Jessica and Kenneth Johnson* have three children, ages 5, 3 and 1. Like many parents, they want to raise great kids. There is just one issue: They aren’t sure how. Jessica grew up with permissive parents—she had free rein to exercise her desires. Kenneth’s situation was very different. His mother and father were extremely strict, controlling everything from his attire to his friends. Ironically, neither of the Johnsons loved their upbringing. And now that they’re in the parenting seat, they have one question: How do we do better?

Black parenting has never been easy. The nuances of raising children who are bold enough to actualize their full potential, yet have the emotional fortitude and savvy to navigate systemic racial bias, can leave any adult feeling like he or she is up against a Sisyphean task. Even worse, the ideologies on how to make this work have changed over the years.



“We have to get rid of the myth that disciplining is [the only thing] required for our kids. The practice of overdisciplining without mentoring thwarts their ability to question and doesn’t allow children to develop their critical thinking skills,” says Joe Brewster, who with his wife, Michele Stephenson, produced American Promise, the groundbreaking documentary that chronicled their son as he attended one of the country’s most elite private schools.

The great news is that more Black Americans are accessing part of the American Dream. A recent report released by Nielsen titled African-Americans Upending Stereotypes in Education, Income, Media and More shows that more Blacks have reached middle-class status. But finances have not insulated the community against some harsh realities. The unique demands of our demographic—race, gender and overall socioeconomic issues, for example require a new approach when it comes to rearing youngsters. I’ve coined it the “Neo-Black Parenting” style. It addresses the needs of many progressive Black heads of households, blending a little of the old-school ideas with new-school practicalities. The goal is to ensure your child is self-assured and bold, skills that will serve him or her in the classroom, in the face of peer pressure and even around the coffee table when planning new ventures in the future.

Old-School Parenting

“A lot of Black parents don’t want to stifle our kids the way we were stifled—we want them to be more expressive, and we want them to be thinking people,” says Ylonda Gault, former Yahoo! Parenting editor and author of Child, Please: How Mama’s Old-School Lessons Helped Me Check Myself Before I Wrecked Myself. Researchers show that parenting style impacts everything from social skills to academic achievement. And the results aren’t evidenced only during childhood. The core lessons regarding self-esteem, hard work, fun, discipline and authority travel with individuals into adulthood, and they inform how they treat the next generation.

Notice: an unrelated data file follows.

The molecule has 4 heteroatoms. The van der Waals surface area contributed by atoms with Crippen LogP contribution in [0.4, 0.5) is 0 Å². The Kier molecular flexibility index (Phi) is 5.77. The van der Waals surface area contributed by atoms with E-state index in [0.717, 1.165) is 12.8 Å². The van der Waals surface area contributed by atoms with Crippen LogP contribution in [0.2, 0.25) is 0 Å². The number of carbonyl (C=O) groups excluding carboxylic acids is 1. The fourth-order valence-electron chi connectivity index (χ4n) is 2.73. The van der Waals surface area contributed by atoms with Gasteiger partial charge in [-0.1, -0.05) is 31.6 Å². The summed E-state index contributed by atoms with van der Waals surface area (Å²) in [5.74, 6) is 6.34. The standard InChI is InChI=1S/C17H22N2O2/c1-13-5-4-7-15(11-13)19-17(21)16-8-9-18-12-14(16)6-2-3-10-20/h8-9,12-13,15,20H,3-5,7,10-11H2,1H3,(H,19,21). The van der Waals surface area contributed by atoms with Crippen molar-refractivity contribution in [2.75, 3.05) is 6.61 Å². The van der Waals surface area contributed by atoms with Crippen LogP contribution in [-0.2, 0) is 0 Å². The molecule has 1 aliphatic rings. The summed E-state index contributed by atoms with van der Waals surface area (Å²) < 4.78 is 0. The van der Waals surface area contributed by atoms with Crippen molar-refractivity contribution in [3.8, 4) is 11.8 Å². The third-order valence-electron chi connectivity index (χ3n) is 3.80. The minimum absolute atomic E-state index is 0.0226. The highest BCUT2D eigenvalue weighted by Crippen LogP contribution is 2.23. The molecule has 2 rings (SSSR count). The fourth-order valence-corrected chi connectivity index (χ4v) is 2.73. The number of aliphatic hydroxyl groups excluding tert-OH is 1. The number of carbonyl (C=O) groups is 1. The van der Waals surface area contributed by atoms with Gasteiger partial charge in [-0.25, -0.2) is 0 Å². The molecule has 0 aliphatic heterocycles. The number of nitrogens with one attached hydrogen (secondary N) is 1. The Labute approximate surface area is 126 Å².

Sociologists call the old-school approach an authoritarian parenting style, identified by control, strict obedience and stern punishments. Parents who practice this are highly demanding but not very emotionally responsive. Researchers say children of authoritarian parents are more timid, have lower self-esteem, lack spontaneity, have higher levels of depression and rely, to an unusual degree, on the voice of authority. They are also less likely to reach their full potential in life because they are almost always figuratively looking over their shoulder and expecting to be reprimanded.

So here’s the rub: Although we want ambitious, confident kids who speak their minds, we are also keenly aware that even the perception of the wrong voice or tone with the wrong authority—whether a schoolteacher or a police officer—could lead to life-changing or life-ending consequences. We must parent in a manner that instills both boldness and discernment.

Why Class Doesn’t Matter

“There’s a dual tension for [children] to be empowered but to also think critically, analyze a situation and respond accordingly, not reactively,” says Stephenson, who also co-authored, with Brewster and Hilary Beard, Promises Kept: Raising Black Boys to Succeed in School and in Life. The most important thing parents can do to prepare their children to succeed in this environment is to fully develop their confidence and analytical skills. It also means having a few tough conversations. The first hard-core reality check is with you.

“Many Black parents remain hopeful that we will turn the corner with equality. But in reality, we have to disavow ourselves of the idea of Black middle class exceptionalism,” says Brewster. There is a thriving Black middle class that is well-educated, double-degreed and living in affluent neighborhoods, but we still cannot be lulled into a false sense of complacency about the realities: Those successes do not protect our children from being mislabeled in schools, from being followed by security in retail stores or from police aggression.